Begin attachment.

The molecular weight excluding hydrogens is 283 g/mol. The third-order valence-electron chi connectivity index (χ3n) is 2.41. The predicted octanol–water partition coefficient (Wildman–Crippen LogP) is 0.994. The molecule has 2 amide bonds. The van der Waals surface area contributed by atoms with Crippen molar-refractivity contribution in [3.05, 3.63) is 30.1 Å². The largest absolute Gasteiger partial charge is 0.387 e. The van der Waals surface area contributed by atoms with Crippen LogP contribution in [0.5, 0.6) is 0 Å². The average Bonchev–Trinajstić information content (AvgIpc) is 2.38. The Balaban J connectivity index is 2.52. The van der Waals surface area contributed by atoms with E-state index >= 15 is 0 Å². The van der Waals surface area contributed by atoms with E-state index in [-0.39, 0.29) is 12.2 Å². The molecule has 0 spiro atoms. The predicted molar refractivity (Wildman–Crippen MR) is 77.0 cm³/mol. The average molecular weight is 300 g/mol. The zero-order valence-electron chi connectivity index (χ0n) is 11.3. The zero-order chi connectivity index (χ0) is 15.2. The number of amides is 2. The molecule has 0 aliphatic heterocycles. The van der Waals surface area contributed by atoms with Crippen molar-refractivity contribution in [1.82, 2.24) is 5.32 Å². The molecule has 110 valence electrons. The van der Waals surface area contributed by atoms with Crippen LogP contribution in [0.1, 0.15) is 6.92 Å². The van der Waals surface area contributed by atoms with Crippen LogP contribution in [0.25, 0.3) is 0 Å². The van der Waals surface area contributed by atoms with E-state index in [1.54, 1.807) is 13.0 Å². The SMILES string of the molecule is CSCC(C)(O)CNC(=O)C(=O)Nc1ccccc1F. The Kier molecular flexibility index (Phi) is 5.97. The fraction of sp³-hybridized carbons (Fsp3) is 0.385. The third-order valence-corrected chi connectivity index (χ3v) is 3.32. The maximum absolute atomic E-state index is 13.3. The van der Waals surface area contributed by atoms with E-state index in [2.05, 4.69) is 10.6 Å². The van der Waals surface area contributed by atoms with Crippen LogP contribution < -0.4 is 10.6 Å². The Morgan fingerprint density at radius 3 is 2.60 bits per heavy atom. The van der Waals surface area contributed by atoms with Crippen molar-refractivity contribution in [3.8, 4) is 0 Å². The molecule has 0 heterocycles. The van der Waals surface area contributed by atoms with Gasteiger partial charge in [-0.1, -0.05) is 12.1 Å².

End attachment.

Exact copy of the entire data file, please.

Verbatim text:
The molecular weight excluding hydrogens is 283 g/mol. The third-order valence-electron chi connectivity index (χ3n) is 2.41. The predicted octanol–water partition coefficient (Wildman–Crippen LogP) is 0.994. The molecule has 2 amide bonds. The van der Waals surface area contributed by atoms with Crippen molar-refractivity contribution in [3.05, 3.63) is 30.1 Å². The largest absolute Gasteiger partial charge is 0.387 e. The van der Waals surface area contributed by atoms with Crippen LogP contribution in [0.5, 0.6) is 0 Å². The average Bonchev–Trinajstić information content (AvgIpc) is 2.38. The Balaban J connectivity index is 2.52. The van der Waals surface area contributed by atoms with E-state index >= 15 is 0 Å². The van der Waals surface area contributed by atoms with E-state index in [-0.39, 0.29) is 12.2 Å². The molecule has 0 spiro atoms. The predicted molar refractivity (Wildman–Crippen MR) is 77.0 cm³/mol. The average molecular weight is 300 g/mol. The zero-order valence-electron chi connectivity index (χ0n) is 11.3. The zero-order chi connectivity index (χ0) is 15.2. The number of amides is 2. The molecule has 0 aliphatic heterocycles. The van der Waals surface area contributed by atoms with Crippen molar-refractivity contribution in [1.82, 2.24) is 5.32 Å². The molecule has 110 valence electrons. The van der Waals surface area contributed by atoms with Crippen LogP contribution in [0.1, 0.15) is 6.92 Å². The van der Waals surface area contributed by atoms with Crippen LogP contribution in [0.25, 0.3) is 0 Å². The van der Waals surface area contributed by atoms with E-state index in [1.54, 1.807) is 13.0 Å². The SMILES string of the molecule is CSCC(C)(O)CNC(=O)C(=O)Nc1ccccc1F. The Kier molecular flexibility index (Phi) is 5.97. The fraction of sp³-hybridized carbons (Fsp3) is 0.385. The third-order valence-corrected chi connectivity index (χ3v) is 3.32. The maximum absolute atomic E-state index is 13.3. The van der Waals surface area contributed by atoms with E-state index in [2.05, 4.69) is 10.6 Å². The van der Waals surface area contributed by atoms with Crippen LogP contribution < -0.4 is 10.6 Å². The Morgan fingerprint density at radius 3 is 2.60 bits per heavy atom. The van der Waals surface area contributed by atoms with Crippen molar-refractivity contribution in [3.8, 4) is 0 Å². The molecule has 0 heterocycles. The van der Waals surface area contributed by atoms with Gasteiger partial charge in [-0.1, -0.05) is 12.1 Å².